15. The method of claim 10 further comprising the step of housing said substrate and said circuits disposed thereon within an enclosure wherein said substrate, said temperature compensated crystal oscillator circuit and said heating circuit are not in contact with any portion of said enclosure.
16. The method of claim 15 wherein said enclosure is hermetically sealed.
17. The method of claim 16 wherein said enclosure is filled with gas.
18. The method of claim 17 wherein said gas is Xenon.
19. The method of claim 10 wherein said substrate is made of a glass reinforced material.
20. The method of claim 10 wherein said substrate is flexible.
21. The method of claim 10 wherein said substrate is rigid.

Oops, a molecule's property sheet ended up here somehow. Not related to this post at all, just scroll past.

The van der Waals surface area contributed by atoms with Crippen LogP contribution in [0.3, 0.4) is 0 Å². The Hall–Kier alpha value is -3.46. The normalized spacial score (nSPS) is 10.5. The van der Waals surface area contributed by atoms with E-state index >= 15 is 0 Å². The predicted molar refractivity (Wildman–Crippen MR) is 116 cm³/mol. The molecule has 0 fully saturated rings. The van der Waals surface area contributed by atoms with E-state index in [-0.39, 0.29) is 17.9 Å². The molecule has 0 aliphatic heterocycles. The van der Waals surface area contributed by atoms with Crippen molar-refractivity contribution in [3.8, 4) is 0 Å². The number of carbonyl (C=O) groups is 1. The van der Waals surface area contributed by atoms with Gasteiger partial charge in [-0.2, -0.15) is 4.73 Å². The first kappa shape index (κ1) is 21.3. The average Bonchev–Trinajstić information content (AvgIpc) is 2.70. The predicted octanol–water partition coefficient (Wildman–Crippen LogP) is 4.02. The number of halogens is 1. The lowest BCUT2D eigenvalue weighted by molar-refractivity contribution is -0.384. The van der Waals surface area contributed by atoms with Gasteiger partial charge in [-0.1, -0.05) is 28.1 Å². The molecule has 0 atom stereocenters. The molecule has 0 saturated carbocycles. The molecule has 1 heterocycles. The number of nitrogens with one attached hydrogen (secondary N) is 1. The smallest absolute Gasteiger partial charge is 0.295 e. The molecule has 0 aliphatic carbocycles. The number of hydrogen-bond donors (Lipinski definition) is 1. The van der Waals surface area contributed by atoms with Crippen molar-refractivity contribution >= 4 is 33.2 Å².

22. The method of claim 10 wherein said substrate has a thickness of between 0.008 and 0.015 inches.
23. A method of constructing a conventional oven controlled circuit oscillator comprising the steps of:
providing a thin substrate having a first surface and a second surface; disposing a crystal oscillator upon said first substrate surface; and disposing upon said second substrate surface, a heating circuit for maintaining the temperature of said crystal oscillator within a predetermined temperature range and outside of activity dip temperature ranges.
24. An emergency position indicating radio beacon comprising: an electrical power supply; circuit means for generating radio frequency signals for broadcast; said circuit means including a temperature compensated frequency source and heating means for maintaining a temperature of said frequency source within a predetermined temperature range and outside of activity dip temperature ranges; an enclosure for housing said circuit means and said electrical power supply; and an antenna connected to said housing and electrically coupled to said circuit means for transmitting said radio frequency signals.